Politics, Business & Culture in the Americas

AMLO Update: How He’s Playing the Immigration Showdown

Reading Time: 2 minutesLópez Obrador’s response to Honduras’ migrant caravan suggests differences with the current administration – and with Trump.
Reading Time: 2 minutes

Carlos Tischler/Getty Images

Reading Time: 2 minutes

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Highlight of the Week

Andrés Manuel López Obrador has expressed optimism about working with Donald Trump on immigration, but a caravan of migrants attempting to make its way to the U.S. through Mexico highlighted a gulf in thinking between the two leaders. 

Asked about Trump’s renewed threats to close the U.S.’ southern border, AMLO stressed the importance of economic development in Central America and said his administration would provide support and visas to migrants from the region looking for work. The response pointed to differences of vision that could cause tension with the Trump administration, analysts told AQ.

“There’s a calculus (regarding relations with the U.S.) that the transition sometimes seems to lose sight of,” said Gustavo Almaraz, director of Grupo Estrategia Política, a consultancy. “What AMLO says now is no longer seen through the lens of an opposition figure, but as the person who is going to make the decisions come Dec. 1.”

Marcelo Ebrard, the incoming foreign secretary, called on the U.S. to take part in a plan to create jobs in Honduras, El Salvador and Guatemala to help provide alternatives to migration. In an interview with Carmen Aristegui, Ebrard dismissed Trump’s tweets about the caravan as “predictable” and politically motivated.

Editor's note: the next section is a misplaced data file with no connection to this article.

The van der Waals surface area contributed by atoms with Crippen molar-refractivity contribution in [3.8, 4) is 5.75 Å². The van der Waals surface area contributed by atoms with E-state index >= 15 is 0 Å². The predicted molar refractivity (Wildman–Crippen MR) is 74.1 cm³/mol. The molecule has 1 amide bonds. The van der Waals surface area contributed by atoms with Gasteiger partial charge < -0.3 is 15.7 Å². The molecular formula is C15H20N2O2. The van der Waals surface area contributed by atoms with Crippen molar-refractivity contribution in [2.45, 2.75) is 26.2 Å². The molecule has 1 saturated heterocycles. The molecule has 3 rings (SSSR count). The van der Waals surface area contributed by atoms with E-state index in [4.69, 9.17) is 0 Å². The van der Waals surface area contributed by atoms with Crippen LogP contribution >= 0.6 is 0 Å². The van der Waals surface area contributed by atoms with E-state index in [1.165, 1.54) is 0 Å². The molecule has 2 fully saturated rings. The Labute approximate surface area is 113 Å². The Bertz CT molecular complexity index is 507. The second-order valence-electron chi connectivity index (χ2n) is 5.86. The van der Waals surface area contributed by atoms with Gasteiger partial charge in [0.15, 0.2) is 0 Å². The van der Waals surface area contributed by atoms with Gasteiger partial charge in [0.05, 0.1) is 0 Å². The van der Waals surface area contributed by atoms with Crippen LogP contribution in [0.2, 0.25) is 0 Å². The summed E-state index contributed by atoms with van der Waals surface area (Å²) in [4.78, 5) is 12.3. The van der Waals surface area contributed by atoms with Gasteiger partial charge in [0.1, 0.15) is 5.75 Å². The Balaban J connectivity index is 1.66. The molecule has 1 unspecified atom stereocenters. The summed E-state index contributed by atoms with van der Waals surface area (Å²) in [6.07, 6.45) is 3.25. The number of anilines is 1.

What they’re saying: El Financiero on AMLO’s plan to stop migration with economic development; Salvador García Soto in El Universal on the makings of a new immigration crisisProceso on the foreign policy differences between AMLO and Jair Bolsonaro.

Women’s Rights

Porfirio Muñoz Ledo, a congressman from AMLO’s Morena party and president of the Lower House, said he’ll present legislation next week to promote gender equality and expand abortion rights nationwide, setting up a possible clash with the evangelical Christian element of Morena’s diverse congressional majority. 

López Obrador largely stayed quiet on social issues on the campaign trail, saying it should be up to the public to decide on abortion and gay rights. But Olga Sánchez Cordero, his pick for interior secretary, has promised that the administration will try to decriminalize abortion once in office. 

Abortion is currently only legal in Mexico City, and is a crime that can carry jail time in much of the country. The Front for the Family, a conservative group, has convened a nationwide pro-life demonstration for Oct. 20, and says it will deliver a document to the incoming government advocating against abortion rights. 

What they’re saying: Genaro Lozano on the PRD’s legacy on civil rights in Reformameasuring the costs of abortion in Mexico; a report on a spate of femicides in Ecatepec. 


López Obrador says that, regardless of turnout, results of a nationwide “consultation” set for Oct. 25-28 will decide the fate of Mexico City’s new airport. (See last week’s update for more.) 

Moody’s says AMLO’s plan to stop exporting oil could put the country’s credit rating at risk. 

On tour in the northern state of Tamaulipas, AMLO confirmed plans for economic exceptions in the border region that include fixing energy prices in line with those in the U.S. and cutting income taxes by 20 percent.

Olga Sánchez Cordero said that the incoming administration would review a list of political prisoners, some of whom could be considered for amnesty, before taking office on Dec. 1. López Obrador said his amnesty plan would not extend to leaders of organized crime.

Quote of the Week

“What’s more important, putting a politician in jail, chasing after corrupt politicians, or transforming Mexico?”

Speaking at a rally in Campeche, López Obrador said that, unlike previous presidents, he wouldn’t put on a show of jailing politicians to prove that his promises to end corruption are legitimate. 

Russell is AQ’s correspondent in Mexico City


Benjamin Russell is a writer based in Los Angeles and Mexico City, and a former editor of AQ.
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Any opinions expressed in this piece do not necessarily reflect those of Americas Quarterly or its publishers.
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